As part of the technology implementation, Omnitracs Analytics, Dallas, Texas, held a series of educational workshops for Dayton Freight drivers and managers, which included tips for proper sleep techniques while on the road. Drivers were taught how to better understand their internal body clock, recognize the body’s natural warning signs and symptoms of fatigue and effectively time caffeine consumption and mid-shift naps.  

A key component of the workshops, for drivers and fleet management alike, was learning how to leverage electronic hours of service data and predictive models to better prevent fatigue-related incidents. Using the company’s electronic hours of service log data and Omnitracs Analytics’ predictive modeling, managers can predict the most likely sleep scenario from any combination of work and rest. With this information, they can then quickly identify risk and accident severity probability, and determine which drivers need more rest and time away from behind the wheel. The data can also be leveraged to strategically schedule drivers to run a productive and safe operation with the lowest levels of fatigue risk.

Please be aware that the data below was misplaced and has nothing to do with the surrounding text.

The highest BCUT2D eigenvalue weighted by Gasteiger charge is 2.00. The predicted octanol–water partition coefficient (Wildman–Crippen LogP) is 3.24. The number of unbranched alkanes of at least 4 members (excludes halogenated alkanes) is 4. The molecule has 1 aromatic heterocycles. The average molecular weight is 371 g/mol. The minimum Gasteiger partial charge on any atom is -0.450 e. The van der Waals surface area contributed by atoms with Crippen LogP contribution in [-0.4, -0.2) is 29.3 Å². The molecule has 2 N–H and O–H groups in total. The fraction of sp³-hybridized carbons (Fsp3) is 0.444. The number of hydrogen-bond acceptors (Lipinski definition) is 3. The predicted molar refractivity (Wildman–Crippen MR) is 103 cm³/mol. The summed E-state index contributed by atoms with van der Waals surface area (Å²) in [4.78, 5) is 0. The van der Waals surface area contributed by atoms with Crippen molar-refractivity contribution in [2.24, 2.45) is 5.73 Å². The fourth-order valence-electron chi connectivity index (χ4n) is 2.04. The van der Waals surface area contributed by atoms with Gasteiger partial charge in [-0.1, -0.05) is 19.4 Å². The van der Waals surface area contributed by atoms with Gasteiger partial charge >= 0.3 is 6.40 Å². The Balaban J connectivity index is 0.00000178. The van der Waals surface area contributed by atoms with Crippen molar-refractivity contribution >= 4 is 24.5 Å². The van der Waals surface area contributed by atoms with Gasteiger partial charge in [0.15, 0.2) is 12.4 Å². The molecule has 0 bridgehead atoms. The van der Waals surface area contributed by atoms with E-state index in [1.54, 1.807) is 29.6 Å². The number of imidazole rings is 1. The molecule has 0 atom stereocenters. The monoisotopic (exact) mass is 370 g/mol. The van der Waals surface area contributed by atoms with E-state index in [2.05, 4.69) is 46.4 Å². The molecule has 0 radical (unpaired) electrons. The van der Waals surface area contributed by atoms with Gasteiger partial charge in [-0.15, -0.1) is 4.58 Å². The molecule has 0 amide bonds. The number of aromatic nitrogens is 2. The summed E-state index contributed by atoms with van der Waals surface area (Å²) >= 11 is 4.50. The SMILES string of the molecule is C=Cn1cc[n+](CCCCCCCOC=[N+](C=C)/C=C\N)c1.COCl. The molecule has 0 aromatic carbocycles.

With just over 50% of line-haul drivers completing the training, 94% of Dayton Freight’s drivers reported increased alertness behind the wheel, an improvement in the quality and the length of their sleep and an improvement in their overall lifestyle. Furthermore, the company has not had any major accidents that can be attributed to driver fatigue since implementing.

In the refrigerated and frozen food industry, safety-conscious fleets like Dayton Freight understand that they must go beyond compliance to safeguard their company from fatigue-related risks. Sleep management education is key to adjusting daily habits such as eating and caffeine intake to stave off fatigue. Short-haul fleets that creatively schedule shifts can also see significant reductions in the risk of driver fatigue.

Tapping into advanced fleet management technology solutions, such as predictive analytics that leverage a fleet’s hours of service, can help fleets go that extra mile in keeping their drivers safe, while still maintaining a productive and efficient business.